Stakeholders at a forum on mental health service delivery in the country have called for an increase in investment and public awareness of mental illness.
They said that had become necessary following growing negative public perception of and myths and stigmatisation about mental illness, hence the need for the government, the public and civil society organisations to help address those challenges.
The stakeholders made the call in Tamale, the Northern Regional capital, as part of activities commemorating this year's World Mental Health Day yesterday.
It was on the theme: "Mental health in an unequal world".
According to statistics, 98 per cent of people with mental health conditions in the country do not have access to treatment, while the 1.4 per cent of the national budget allocated to mental health had been described as woefully inadequate.
Also, the emergence of the COVID-19 pandemic, which continues to claim lives and jobs and livelihood losses, has worsened mental health conditions in the country.
The stakeholders said if mental illness was not given the needed attention, the situation would continue to increase, with related consequences on the socio-economic development of the country.
Mental Health Day
World Mental Health Day is commemorated on October 10, each year to raise awareness of mental health issues around the world and mobilise efforts to support the sector.
The day was declared in 1992, and this year's commemoration is focused on issues that perpetuate inequality in mental health care in the midst of the global pandemic and the need for collective action from state and non-state actors, as well as individuals, to address such inequality to ensure that people enjoy good mental health.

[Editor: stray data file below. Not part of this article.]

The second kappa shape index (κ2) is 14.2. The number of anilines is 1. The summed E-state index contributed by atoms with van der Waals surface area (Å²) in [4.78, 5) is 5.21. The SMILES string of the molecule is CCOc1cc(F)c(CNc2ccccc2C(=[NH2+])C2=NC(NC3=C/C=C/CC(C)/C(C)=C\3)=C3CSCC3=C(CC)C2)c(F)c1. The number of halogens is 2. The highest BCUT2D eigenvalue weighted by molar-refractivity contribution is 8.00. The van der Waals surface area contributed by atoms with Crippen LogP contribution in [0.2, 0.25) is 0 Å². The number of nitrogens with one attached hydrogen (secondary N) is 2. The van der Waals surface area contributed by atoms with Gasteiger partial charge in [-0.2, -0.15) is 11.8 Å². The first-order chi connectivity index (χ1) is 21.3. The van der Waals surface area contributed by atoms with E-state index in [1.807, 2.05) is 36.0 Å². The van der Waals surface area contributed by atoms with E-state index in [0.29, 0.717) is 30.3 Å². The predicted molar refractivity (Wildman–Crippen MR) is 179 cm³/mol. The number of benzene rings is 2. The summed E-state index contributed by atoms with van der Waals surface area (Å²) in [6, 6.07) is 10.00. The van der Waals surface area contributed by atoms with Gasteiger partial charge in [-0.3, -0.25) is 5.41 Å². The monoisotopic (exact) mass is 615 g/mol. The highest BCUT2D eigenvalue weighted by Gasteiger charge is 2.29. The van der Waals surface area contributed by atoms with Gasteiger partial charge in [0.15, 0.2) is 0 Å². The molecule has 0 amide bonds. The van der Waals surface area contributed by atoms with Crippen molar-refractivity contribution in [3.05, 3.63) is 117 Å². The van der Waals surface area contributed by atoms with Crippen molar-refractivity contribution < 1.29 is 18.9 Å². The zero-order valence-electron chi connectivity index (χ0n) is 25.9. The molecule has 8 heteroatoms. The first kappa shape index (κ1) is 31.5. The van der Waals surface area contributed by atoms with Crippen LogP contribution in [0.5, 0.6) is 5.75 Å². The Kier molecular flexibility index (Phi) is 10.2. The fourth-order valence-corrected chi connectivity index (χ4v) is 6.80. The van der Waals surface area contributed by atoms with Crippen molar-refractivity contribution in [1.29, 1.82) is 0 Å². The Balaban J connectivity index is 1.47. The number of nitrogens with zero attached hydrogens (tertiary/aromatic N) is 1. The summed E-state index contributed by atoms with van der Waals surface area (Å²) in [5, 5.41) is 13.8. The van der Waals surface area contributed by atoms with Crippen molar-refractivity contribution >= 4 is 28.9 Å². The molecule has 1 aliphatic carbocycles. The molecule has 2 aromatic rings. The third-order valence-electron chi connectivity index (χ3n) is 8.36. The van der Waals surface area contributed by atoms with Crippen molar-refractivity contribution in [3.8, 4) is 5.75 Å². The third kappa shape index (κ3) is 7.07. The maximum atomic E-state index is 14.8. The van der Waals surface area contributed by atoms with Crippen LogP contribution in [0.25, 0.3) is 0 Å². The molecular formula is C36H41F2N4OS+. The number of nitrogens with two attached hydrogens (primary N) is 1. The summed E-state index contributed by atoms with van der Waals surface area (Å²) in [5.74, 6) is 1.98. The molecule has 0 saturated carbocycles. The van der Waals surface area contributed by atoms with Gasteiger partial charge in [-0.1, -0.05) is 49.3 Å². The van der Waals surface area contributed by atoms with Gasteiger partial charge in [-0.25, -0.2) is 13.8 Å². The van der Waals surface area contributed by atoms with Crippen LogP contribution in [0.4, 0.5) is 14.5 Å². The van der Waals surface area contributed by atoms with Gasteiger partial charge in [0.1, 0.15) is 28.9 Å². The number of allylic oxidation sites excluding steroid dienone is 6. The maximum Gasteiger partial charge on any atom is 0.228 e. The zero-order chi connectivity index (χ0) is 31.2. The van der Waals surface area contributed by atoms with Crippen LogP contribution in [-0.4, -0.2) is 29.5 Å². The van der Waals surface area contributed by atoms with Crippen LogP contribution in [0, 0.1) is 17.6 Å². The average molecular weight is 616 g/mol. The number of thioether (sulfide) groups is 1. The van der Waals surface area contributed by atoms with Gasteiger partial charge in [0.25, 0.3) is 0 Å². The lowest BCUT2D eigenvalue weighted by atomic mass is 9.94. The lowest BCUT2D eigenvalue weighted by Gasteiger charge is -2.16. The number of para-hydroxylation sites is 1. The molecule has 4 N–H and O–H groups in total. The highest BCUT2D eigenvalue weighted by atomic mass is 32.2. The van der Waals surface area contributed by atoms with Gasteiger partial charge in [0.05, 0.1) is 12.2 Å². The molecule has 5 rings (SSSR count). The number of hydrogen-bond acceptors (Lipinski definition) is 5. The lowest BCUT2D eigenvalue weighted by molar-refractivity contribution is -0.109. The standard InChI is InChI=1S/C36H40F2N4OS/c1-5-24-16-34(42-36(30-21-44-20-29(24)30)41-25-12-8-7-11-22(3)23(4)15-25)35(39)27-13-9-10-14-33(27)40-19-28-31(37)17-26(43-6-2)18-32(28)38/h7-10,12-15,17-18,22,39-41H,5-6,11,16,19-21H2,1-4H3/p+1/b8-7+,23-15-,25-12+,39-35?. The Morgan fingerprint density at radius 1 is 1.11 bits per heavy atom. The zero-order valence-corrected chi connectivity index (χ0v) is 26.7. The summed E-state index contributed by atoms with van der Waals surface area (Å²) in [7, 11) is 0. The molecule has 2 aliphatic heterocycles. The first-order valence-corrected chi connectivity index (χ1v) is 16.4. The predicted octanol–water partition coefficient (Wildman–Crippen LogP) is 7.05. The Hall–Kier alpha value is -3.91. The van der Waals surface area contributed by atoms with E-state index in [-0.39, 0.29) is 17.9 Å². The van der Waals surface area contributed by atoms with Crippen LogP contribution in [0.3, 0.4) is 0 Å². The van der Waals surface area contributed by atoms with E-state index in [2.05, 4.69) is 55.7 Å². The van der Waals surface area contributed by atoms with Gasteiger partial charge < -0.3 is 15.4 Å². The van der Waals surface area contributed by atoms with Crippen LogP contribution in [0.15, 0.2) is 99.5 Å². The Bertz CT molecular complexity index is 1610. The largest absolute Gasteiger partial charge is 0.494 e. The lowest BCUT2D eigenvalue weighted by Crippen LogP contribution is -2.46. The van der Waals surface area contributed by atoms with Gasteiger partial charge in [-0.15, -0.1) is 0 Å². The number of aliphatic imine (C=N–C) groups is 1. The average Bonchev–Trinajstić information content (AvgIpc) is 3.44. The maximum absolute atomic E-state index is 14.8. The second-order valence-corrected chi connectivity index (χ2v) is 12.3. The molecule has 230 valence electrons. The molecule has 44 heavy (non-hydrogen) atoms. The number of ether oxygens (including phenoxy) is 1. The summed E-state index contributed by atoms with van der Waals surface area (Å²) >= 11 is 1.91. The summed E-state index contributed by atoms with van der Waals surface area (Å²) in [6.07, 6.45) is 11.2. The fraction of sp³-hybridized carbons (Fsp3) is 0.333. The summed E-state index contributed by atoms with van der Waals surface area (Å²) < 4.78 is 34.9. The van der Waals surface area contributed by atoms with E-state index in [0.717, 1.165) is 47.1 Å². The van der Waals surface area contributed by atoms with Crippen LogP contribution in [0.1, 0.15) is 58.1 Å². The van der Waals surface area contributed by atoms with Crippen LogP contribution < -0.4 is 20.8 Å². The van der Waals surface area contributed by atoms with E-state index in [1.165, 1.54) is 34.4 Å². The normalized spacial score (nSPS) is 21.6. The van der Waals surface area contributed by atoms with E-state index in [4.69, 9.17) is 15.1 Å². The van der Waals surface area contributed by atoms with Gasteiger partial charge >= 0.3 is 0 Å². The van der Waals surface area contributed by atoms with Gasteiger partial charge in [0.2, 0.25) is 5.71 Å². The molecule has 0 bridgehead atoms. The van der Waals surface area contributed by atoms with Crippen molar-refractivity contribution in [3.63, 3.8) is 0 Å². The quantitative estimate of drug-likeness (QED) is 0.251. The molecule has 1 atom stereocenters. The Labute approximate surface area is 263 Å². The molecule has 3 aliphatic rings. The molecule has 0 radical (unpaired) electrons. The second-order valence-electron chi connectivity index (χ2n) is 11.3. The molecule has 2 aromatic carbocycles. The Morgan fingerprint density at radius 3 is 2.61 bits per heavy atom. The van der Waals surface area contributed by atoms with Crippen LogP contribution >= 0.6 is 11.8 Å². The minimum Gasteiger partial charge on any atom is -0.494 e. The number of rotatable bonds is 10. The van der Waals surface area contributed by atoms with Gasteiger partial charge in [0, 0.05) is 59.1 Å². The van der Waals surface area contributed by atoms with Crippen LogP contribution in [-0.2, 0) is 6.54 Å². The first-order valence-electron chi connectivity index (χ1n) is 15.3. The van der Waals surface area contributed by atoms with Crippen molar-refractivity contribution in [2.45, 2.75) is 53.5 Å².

The forum was organised by Songtaba, a rights advocacy organisation, in partnership with the Ghana Somubi Dwumadie programme — promoting women’s mental health in Ghana, as part of a three-year project targeted at people with disability, including mental health, in northern Ghana.
The speakers included the Northern Regional Mental Heath Coordinator (RMHC), Mr. Mumuni Fuseini, and a clinical psychologist and lecturer at the University for Development Studies (UDS), Rev. Dr. Rejoice Enyonam Hoedoafia.
Both of them called for the full implementation of the Mental Health Act (846) that was passed in 2012 to help address the inequality that existed in the sector.
Mr. Fuseini said the staff situation in the sector in the Northern, Savannah and North East regions had improved, with about 242 mental health workers, comprising 165 registered mental health nurses, 67 community mental health officers, five clinical psychiatric officers, two psychiatrists and three clinical psychologists.
He, however, said the inadequate and erratic supply of psychotropic medications from the government remained a challenge, adding that majority of mental health conditions in the three regions of the north were seizure disorders (epilepsy).
For her part, Dr. Hoedoafia said mental illness could be treated and, therefore, called on the public to support people with mental illness, which includes stress and depression.
She also urged the public not to consider mental illness as a spiritual disease but help victims seek proper medical care.
A communique signed and issued by the Executive Director of Songtaba, Hajia Lamnatu Adam, at the end of the forum, entreated the government to fulfill its promise to construct mental health hospitals in the middle and the northern belts of the country to improve access to mental health services.
It further urged the government to constitute a Mental Health Authority board as a matter of urgency.